There are different methods used for hub replacements. The preferred method comes down to personal choice. Depending on your torque converter repair equipment and the lathes available, some customers will remove the damaged hub before separating the torque converter as this means your hub machining would be true to the spigot on the front cover, which is held in the lathe when separating the torque converter.
Other clients would separate the converter first and then hold the outside of the impeller in a lathe with opened jaws. Hence holding and machining only the lid instead of the entire converter. This method allows you to inspect the internals and either side of the lid before you start machining the hub.
Regardless of which method you use, you do need to measure the height of the original hub before you start the machining process. The next step is to decide whether you want to use the flanged or butt mount style replacement hub. Butt mounted hubs are easier to fit in terms of machining as all you need to do is to cut off the damaged hub and then machine a perfect stepped hole based on the outer diameter of the replacement hub. Therefore, a hole of the size of the replacement hub will centralize the hub and then simply machine the depth until your hub sits at the same height as the original.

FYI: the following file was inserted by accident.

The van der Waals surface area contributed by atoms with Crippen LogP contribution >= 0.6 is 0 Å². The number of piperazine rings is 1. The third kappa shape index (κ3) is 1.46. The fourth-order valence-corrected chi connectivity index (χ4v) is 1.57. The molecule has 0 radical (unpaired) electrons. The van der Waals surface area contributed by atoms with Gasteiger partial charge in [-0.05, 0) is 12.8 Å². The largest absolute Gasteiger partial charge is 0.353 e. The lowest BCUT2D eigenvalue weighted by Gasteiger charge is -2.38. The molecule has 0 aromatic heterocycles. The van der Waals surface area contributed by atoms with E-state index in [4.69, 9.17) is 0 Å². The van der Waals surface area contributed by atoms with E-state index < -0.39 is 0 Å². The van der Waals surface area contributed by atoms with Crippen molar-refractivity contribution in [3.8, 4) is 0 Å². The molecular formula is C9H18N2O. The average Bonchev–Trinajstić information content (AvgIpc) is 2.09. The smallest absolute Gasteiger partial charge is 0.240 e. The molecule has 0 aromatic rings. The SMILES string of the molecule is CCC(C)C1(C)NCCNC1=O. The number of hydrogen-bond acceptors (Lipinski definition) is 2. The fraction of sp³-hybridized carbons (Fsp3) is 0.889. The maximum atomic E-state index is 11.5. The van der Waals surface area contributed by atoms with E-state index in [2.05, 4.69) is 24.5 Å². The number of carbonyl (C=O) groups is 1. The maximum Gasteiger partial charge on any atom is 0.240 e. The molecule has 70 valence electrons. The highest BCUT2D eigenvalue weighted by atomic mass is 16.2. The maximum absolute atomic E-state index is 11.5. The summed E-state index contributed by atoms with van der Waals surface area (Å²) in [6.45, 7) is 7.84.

The only negative with this method is that the replacement weld is right up against the edge of the hub and you need to make sure that it is not too high or too big because it could interfere with the pump seal on installation.
The flanged hub replacement is easier to weld in place as the replacement weld is further out from the hub but the machining can be more complicated on occasion when trying to achieve the same height as the original. This is dependent on type but generally easier to achieve if you have the option of holding the lid independently on a lathe with opened jaws.
Once the damaged hub has been removed and a replacement fits into a machined hole at the same height as the original, it needs to be welded in place. We suggest that MIG welding is used for this process unless you are a skilled and trained TIG-welder. In our experience TIG welding is too hot and quite badly discolors or distorts the hub.
Before welding, the hub needs to be held in place and the impeller needs to be centralized on the turntable of the welding machine. The hub itself does not need to be centralized on the impeller as the hole size should be exact and this means that the hub is automatically centralized as long as the impeller was held centrally when machined.
The recommended option of holding the hub in place is to machine adapters to fit perfectly inside the hub and is held in the top jaws of the welder. This process aligns the impeller hub for you and holds the hub in place for welding. Just make sure that the impeller is fixed to the turntable so that it will turn with the table when welding.